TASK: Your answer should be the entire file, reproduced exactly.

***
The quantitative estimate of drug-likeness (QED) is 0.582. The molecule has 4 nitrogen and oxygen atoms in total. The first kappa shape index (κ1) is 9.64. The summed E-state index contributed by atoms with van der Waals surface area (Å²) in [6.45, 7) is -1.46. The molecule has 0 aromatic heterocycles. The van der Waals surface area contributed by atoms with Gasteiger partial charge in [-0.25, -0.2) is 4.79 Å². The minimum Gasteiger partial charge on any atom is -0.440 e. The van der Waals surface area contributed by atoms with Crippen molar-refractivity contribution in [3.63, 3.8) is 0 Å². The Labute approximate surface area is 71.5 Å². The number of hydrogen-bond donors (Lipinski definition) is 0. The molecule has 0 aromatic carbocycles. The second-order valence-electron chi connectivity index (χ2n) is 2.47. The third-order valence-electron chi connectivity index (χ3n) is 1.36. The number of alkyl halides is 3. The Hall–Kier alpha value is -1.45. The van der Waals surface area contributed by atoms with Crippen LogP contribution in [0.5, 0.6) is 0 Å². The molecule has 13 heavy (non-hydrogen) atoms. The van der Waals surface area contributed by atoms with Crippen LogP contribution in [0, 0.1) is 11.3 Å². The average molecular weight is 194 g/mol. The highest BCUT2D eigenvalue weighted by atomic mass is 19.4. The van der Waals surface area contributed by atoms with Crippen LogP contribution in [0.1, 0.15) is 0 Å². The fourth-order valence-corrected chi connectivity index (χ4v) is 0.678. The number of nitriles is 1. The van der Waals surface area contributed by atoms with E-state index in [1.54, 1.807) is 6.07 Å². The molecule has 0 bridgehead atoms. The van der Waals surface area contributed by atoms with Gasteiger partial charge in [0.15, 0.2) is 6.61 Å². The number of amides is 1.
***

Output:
The quantitative estimate of drug-likeness (QED) is 0.582. The molecule has 4 nitrogen and oxygen atoms in total. The first kappa shape index (κ1) is 9.64. The summed E-state index contributed by atoms with van der Waals surface area (Å²) in [6.45, 7) is -1.46. The molecule has 0 aromatic heterocycles. The van der Waals surface area contributed by atoms with Gasteiger partial charge in [-0.25, -0.2) is 4.79 Å². The minimum Gasteiger partial charge on any atom is -0.440 e. The van der Waals surface area contributed by atoms with Crippen molar-refractivity contribution in [3.63, 3.8) is 0 Å². The Labute approximate surface area is 71.5 Å². The number of hydrogen-bond donors (Lipinski definition) is 0. The molecule has 0 aromatic carbocycles. The second-order valence-electron chi connectivity index (χ2n) is 2.47. The third-order valence-electron chi connectivity index (χ3n) is 1.36. The number of alkyl halides is 3. The Hall–Kier alpha value is -1.45. The van der Waals surface area contributed by atoms with Crippen LogP contribution in [0.5, 0.6) is 0 Å². The molecule has 13 heavy (non-hydrogen) atoms. The van der Waals surface area contributed by atoms with Crippen LogP contribution in [0, 0.1) is 11.3 Å². The average molecular weight is 194 g/mol. The highest BCUT2D eigenvalue weighted by atomic mass is 19.4. The van der Waals surface area contributed by atoms with Crippen LogP contribution in [0.1, 0.15) is 0 Å². The fourth-order valence-corrected chi connectivity index (χ4v) is 0.678. The number of nitriles is 1. The van der Waals surface area contributed by atoms with E-state index in [1.54, 1.807) is 6.07 Å². The molecule has 0 bridgehead atoms. The van der Waals surface area contributed by atoms with Gasteiger partial charge in [0.15, 0.2) is 6.61 Å². The number of amides is 1.